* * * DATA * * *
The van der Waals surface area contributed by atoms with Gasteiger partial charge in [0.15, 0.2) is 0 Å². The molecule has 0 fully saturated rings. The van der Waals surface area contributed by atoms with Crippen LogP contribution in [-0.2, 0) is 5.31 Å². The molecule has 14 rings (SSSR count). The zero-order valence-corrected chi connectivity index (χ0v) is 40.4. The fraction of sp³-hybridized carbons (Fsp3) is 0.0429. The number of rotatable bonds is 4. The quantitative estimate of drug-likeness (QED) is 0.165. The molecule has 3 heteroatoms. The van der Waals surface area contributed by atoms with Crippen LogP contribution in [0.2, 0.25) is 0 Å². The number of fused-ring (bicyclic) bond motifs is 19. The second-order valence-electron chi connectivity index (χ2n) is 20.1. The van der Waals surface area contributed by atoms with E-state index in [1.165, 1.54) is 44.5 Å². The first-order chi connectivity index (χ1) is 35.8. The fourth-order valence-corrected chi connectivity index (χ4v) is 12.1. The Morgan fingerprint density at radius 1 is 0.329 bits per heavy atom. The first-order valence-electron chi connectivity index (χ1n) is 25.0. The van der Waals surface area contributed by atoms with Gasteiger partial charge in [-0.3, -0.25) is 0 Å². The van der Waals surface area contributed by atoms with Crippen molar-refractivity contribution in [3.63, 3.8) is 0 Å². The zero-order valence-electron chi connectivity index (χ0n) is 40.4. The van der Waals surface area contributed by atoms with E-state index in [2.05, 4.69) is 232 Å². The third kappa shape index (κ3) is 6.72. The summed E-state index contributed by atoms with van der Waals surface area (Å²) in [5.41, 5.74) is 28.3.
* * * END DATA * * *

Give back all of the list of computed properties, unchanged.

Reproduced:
The van der Waals surface area contributed by atoms with Gasteiger partial charge in [0.15, 0.2) is 0 Å². The molecule has 0 fully saturated rings. The van der Waals surface area contributed by atoms with Crippen LogP contribution in [-0.2, 0) is 5.31 Å². The molecule has 14 rings (SSSR count). The zero-order valence-corrected chi connectivity index (χ0v) is 40.4. The fraction of sp³-hybridized carbons (Fsp3) is 0.0429. The number of rotatable bonds is 4. The quantitative estimate of drug-likeness (QED) is 0.165. The molecule has 3 heteroatoms. The van der Waals surface area contributed by atoms with Crippen LogP contribution in [0.2, 0.25) is 0 Å². The number of fused-ring (bicyclic) bond motifs is 19. The second-order valence-electron chi connectivity index (χ2n) is 20.1. The van der Waals surface area contributed by atoms with E-state index in [1.165, 1.54) is 44.5 Å². The first-order chi connectivity index (χ1) is 35.8. The fourth-order valence-corrected chi connectivity index (χ4v) is 12.1. The Morgan fingerprint density at radius 1 is 0.329 bits per heavy atom. The first-order valence-electron chi connectivity index (χ1n) is 25.0. The van der Waals surface area contributed by atoms with Gasteiger partial charge in [-0.3, -0.25) is 0 Å². The van der Waals surface area contributed by atoms with Crippen molar-refractivity contribution in [3.63, 3.8) is 0 Å². The zero-order valence-electron chi connectivity index (χ0n) is 40.4. The van der Waals surface area contributed by atoms with E-state index in [2.05, 4.69) is 232 Å². The third kappa shape index (κ3) is 6.72. The summed E-state index contributed by atoms with van der Waals surface area (Å²) in [5.41, 5.74) is 28.3.